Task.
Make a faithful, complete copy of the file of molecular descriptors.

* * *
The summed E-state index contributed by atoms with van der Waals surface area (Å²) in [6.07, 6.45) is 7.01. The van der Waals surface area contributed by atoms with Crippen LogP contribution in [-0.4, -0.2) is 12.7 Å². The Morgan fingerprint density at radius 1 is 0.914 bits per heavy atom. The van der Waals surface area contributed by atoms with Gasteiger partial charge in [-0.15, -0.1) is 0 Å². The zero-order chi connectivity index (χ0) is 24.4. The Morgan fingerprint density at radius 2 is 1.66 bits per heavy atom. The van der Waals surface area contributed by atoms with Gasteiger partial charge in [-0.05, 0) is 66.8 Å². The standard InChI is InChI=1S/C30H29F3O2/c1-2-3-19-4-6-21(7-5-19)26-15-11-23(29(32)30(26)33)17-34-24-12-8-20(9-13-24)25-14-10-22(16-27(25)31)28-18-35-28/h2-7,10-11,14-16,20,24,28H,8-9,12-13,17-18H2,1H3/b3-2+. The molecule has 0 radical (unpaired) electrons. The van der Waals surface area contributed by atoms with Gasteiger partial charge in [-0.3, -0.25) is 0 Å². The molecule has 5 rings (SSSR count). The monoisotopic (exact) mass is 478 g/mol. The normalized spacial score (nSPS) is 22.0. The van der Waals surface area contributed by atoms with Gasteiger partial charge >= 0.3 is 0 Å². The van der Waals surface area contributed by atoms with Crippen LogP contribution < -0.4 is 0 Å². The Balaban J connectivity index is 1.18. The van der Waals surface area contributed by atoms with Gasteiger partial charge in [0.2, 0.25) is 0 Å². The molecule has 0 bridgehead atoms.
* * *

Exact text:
The summed E-state index contributed by atoms with van der Waals surface area (Å²) in [6.07, 6.45) is 7.01. The van der Waals surface area contributed by atoms with Crippen LogP contribution in [-0.4, -0.2) is 12.7 Å². The Morgan fingerprint density at radius 1 is 0.914 bits per heavy atom. The van der Waals surface area contributed by atoms with Gasteiger partial charge in [-0.15, -0.1) is 0 Å². The zero-order chi connectivity index (χ0) is 24.4. The Morgan fingerprint density at radius 2 is 1.66 bits per heavy atom. The van der Waals surface area contributed by atoms with Gasteiger partial charge in [-0.05, 0) is 66.8 Å². The standard InChI is InChI=1S/C30H29F3O2/c1-2-3-19-4-6-21(7-5-19)26-15-11-23(29(32)30(26)33)17-34-24-12-8-20(9-13-24)25-14-10-22(16-27(25)31)28-18-35-28/h2-7,10-11,14-16,20,24,28H,8-9,12-13,17-18H2,1H3/b3-2+. The molecule has 0 radical (unpaired) electrons. The van der Waals surface area contributed by atoms with Gasteiger partial charge in [-0.3, -0.25) is 0 Å². The molecule has 5 rings (SSSR count). The monoisotopic (exact) mass is 478 g/mol. The normalized spacial score (nSPS) is 22.0. The van der Waals surface area contributed by atoms with Gasteiger partial charge >= 0.3 is 0 Å². The van der Waals surface area contributed by atoms with Crippen LogP contribution < -0.4 is 0 Å². The Balaban J connectivity index is 1.18. The van der Waals surface area contributed by atoms with Gasteiger partial charge in [0.2, 0.25) is 0 Å². The molecule has 0 bridgehead atoms.